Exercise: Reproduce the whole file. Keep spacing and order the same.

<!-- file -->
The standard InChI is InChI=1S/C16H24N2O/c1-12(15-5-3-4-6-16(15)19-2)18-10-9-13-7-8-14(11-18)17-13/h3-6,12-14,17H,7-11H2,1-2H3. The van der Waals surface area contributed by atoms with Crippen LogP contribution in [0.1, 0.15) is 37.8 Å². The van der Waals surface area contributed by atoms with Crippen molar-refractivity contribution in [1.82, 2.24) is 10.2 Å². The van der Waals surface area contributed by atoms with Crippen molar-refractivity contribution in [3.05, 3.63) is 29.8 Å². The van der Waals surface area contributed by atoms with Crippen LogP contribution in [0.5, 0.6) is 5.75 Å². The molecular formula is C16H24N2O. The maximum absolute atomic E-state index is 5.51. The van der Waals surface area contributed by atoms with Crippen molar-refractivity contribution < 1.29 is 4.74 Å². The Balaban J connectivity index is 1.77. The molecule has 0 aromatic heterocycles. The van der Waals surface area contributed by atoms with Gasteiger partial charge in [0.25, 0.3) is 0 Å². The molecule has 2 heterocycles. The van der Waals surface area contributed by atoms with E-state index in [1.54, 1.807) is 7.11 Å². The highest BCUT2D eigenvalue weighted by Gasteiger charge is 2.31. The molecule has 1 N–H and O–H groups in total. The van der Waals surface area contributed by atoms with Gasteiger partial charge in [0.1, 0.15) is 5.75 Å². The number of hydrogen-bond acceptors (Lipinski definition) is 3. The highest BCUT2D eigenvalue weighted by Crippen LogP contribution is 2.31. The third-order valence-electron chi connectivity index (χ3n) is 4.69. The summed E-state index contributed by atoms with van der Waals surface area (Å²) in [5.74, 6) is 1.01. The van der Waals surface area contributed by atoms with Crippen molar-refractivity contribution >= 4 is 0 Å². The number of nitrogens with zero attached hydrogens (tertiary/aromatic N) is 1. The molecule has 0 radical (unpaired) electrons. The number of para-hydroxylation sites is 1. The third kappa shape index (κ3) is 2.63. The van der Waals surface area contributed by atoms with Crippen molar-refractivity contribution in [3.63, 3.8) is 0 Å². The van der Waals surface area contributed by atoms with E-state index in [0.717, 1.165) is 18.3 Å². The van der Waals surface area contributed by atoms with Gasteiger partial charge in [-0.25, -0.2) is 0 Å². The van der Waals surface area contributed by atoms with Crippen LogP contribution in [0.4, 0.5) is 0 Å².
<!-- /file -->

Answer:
The standard InChI is InChI=1S/C16H24N2O/c1-12(15-5-3-4-6-16(15)19-2)18-10-9-13-7-8-14(11-18)17-13/h3-6,12-14,17H,7-11H2,1-2H3. The van der Waals surface area contributed by atoms with Crippen LogP contribution in [0.1, 0.15) is 37.8 Å². The van der Waals surface area contributed by atoms with Crippen molar-refractivity contribution in [1.82, 2.24) is 10.2 Å². The van der Waals surface area contributed by atoms with Crippen molar-refractivity contribution in [3.05, 3.63) is 29.8 Å². The van der Waals surface area contributed by atoms with Crippen LogP contribution in [0.5, 0.6) is 5.75 Å². The molecular formula is C16H24N2O. The maximum absolute atomic E-state index is 5.51. The van der Waals surface area contributed by atoms with Crippen molar-refractivity contribution < 1.29 is 4.74 Å². The Balaban J connectivity index is 1.77. The molecule has 0 aromatic heterocycles. The van der Waals surface area contributed by atoms with Gasteiger partial charge in [0.25, 0.3) is 0 Å². The molecule has 2 heterocycles. The van der Waals surface area contributed by atoms with E-state index in [1.54, 1.807) is 7.11 Å². The highest BCUT2D eigenvalue weighted by Gasteiger charge is 2.31. The molecule has 1 N–H and O–H groups in total. The van der Waals surface area contributed by atoms with Gasteiger partial charge in [0.1, 0.15) is 5.75 Å². The number of hydrogen-bond acceptors (Lipinski definition) is 3. The highest BCUT2D eigenvalue weighted by Crippen LogP contribution is 2.31. The third-order valence-electron chi connectivity index (χ3n) is 4.69. The summed E-state index contributed by atoms with van der Waals surface area (Å²) in [5.74, 6) is 1.01. The van der Waals surface area contributed by atoms with Crippen molar-refractivity contribution >= 4 is 0 Å². The number of nitrogens with zero attached hydrogens (tertiary/aromatic N) is 1. The molecule has 0 radical (unpaired) electrons. The number of para-hydroxylation sites is 1. The third kappa shape index (κ3) is 2.63. The van der Waals surface area contributed by atoms with Crippen molar-refractivity contribution in [3.63, 3.8) is 0 Å². The van der Waals surface area contributed by atoms with E-state index in [0.717, 1.165) is 18.3 Å². The van der Waals surface area contributed by atoms with Gasteiger partial charge in [-0.25, -0.2) is 0 Å². The van der Waals surface area contributed by atoms with Crippen LogP contribution in [0.4, 0.5) is 0 Å².